Accessibility

Your help needed!

This information is provided on a best efforts basis - if you spot anything that's incorrect, or we've missed, please let us know.

We aim to offer IT services for all users, taking into account the needs of users with disabilities.

If you need any help or advice, please contact the Library & IT Help Desk or Disability Services.

You can also find help via the Links section below.

Please note: we have tried to give as much general help and advice as possible in these pages. However, they are mostly aimed at staff and students who use IT Services PCs in IT classrooms and offices.

Keyboard v mouse

Information about:

  • Keyboard shortcuts
  • Microsoft Office Key Tips
  • Streaming Service accessible controls

Reading text

There are a number of ways to alter text, both printed and electronic. The Reading text page includes information on:

  • Screen readers
  • Screen magnifiers
  • Google accessibility tools
  • Printing & scanning
  • Omnipage
  • Web pages

Hearing assistance

The following IT rooms have a hearing induction loop installed:

Using your own machine

Sometimes it's easier to use your own machine rather than a University PC. Have a look at our guides for setting up your laptop, tablet or phone to use our services:

We are able to supply some software for use on your own machine. See the software purchasing pages for more information:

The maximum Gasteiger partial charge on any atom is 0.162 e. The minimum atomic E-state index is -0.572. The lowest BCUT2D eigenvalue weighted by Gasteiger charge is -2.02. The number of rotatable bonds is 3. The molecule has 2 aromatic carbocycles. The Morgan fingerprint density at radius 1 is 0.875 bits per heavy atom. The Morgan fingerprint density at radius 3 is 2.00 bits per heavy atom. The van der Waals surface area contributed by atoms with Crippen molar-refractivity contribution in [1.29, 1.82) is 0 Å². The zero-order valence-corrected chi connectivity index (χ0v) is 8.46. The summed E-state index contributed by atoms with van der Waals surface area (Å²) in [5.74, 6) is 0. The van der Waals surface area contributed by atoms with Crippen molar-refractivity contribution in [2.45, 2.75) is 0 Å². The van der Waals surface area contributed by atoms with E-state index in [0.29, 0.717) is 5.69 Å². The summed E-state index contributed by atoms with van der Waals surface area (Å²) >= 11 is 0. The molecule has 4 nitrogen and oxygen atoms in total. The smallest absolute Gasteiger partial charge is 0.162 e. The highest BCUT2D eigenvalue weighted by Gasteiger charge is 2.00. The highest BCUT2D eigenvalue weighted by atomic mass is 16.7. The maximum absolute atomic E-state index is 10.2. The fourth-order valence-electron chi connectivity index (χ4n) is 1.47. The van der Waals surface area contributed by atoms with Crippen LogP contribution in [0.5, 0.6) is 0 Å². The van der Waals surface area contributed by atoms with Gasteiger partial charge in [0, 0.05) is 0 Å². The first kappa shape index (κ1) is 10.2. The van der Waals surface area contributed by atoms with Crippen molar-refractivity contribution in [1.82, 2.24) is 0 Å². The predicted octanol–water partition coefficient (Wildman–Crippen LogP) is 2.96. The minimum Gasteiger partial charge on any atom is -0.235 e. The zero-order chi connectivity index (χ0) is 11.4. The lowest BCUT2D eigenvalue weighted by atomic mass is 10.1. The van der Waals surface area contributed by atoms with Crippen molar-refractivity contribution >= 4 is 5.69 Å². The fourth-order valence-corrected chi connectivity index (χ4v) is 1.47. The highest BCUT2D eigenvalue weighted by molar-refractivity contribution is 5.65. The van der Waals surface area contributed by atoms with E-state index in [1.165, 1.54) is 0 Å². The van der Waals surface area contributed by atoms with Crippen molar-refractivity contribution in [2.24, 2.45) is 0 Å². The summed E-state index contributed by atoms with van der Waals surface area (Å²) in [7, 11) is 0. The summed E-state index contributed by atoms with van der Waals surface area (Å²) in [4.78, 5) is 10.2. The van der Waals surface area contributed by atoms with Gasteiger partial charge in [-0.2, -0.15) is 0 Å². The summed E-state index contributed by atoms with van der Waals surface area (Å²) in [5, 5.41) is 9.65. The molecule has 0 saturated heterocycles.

Planning & organising work

There are a number of software packages that help you plan and organise your ideas and work. This section looks at MindGenius in particular.

Wheelchair access

Information about:

  • IT classrooms and study areas
    • Raised PC desks
  • Access to printers, photocopiers and scanners

Voice recognition software

Windows offers built-in voice recognition facilities, allowing you hands-free control of the PC and to dictate documents.

Please note: we are not able to provide Dragon Naturally Speaking due to licensing restrictions. However, if you are a member of staff, your department may be able to buy this for you.

Office PC users

Various assistive technologies are available for users with disabilities.

Some are already installed on your PC, and others should be selected in line with your needs. They would normally be purchased by your department, and with advice from Disability Services.

Links

University of York support: